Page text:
Journal Article

Increasing Incidence of Herpes Zoster among Veterans

David Rimland and Abeer Moanna

in Clinical Infectious Diseases

Published on behalf of Infectious Diseases Society of America

Volume 50, issue 7, pages 1000-1005
Published in print April 2010 | ISSN: 1058-4838
Published online April 2010 | e-ISSN: 1537-6591 | DOI: http://dx.doi.org/10.1086/651078
Increasing Incidence of Herpes Zoster among Veterans

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Background

The incidence of herpes zoster in the United States has been estimated to be ⩾1 million cases annually, with a higher rate in adults older than 60 years. The morbidity of the disease, including postherpetic neuralgia, imposes significant effects on quality of life. We analyzed reports of herpes zoster in the Veterans Affairs (VA) population because these patients are older and could provide a reflection of disease trends in the aging US population. These data will provide a baseline for future analyses of the incidence of herpes zoster after the introduction of the herpes zoster vaccine in late 2007.

Methods

To evaluate the trend in the annual incidence of herpes zoster for fiscal year 2000 (beginning October 1999) through fiscal year 2007 (through September 2007), we derived incidence rates using the Veterans Health Administration Decision Support System reports of herpes zoster by International Classification of Diseases, Ninth Revision codes from 2000 through 2007 and the corresponding denominator data for all veterans in care. These rates were validated by review of medical records of patients with diagnoses of herpes zoster at the Atlanta VA Medical Center.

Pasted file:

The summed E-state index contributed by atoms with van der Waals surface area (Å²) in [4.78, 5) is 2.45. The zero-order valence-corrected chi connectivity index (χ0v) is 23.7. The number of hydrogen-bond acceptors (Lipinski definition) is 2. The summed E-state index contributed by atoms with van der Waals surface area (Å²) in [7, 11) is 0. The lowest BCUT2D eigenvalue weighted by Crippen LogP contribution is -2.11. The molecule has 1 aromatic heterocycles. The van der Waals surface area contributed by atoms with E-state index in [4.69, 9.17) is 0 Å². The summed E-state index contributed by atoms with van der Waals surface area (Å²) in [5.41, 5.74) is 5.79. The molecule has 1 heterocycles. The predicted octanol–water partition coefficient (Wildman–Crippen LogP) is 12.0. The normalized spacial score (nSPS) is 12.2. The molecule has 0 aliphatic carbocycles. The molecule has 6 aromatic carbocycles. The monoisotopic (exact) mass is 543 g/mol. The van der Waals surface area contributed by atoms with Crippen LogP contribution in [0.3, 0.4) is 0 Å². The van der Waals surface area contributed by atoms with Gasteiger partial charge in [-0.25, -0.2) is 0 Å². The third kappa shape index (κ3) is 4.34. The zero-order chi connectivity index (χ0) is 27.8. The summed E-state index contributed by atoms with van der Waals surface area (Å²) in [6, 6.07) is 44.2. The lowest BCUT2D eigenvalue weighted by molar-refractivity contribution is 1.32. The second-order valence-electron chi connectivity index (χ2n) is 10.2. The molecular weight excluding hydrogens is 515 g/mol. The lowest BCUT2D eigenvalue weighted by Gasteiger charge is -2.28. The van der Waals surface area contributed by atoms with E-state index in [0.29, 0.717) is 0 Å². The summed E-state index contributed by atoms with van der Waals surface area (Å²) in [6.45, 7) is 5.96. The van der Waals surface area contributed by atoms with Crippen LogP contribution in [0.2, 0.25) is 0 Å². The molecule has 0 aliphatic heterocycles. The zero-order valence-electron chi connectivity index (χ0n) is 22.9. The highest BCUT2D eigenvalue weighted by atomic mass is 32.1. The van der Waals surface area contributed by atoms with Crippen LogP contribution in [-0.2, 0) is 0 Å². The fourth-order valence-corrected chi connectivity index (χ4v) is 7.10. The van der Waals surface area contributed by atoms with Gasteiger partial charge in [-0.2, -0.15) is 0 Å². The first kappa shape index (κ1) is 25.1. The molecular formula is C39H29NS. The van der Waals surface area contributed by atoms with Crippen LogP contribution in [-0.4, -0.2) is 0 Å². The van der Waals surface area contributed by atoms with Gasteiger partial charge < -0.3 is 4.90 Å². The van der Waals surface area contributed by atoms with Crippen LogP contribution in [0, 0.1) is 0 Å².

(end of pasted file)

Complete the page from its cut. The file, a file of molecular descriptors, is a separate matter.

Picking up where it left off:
Results

The annual incidence of herpes zoster increased from 3.10 episodes per 1000 veterans in 2000 to 5.22 in 2007 (R2 = 0.9743 ; P < .001). This increasing rate was seen in both men and women but only in groups older than 40 years.

Conclusion

The increasing incidence of herpes zoster in our veteran population and its effect on the quality of life of the veterans validate the need for improved rates of vaccination in this population.

Journal Article.  3738 words.  Illustrated.

Subjects: Infectious Diseases ; Immunology ; Public Health and Epidemiology ; Microbiology

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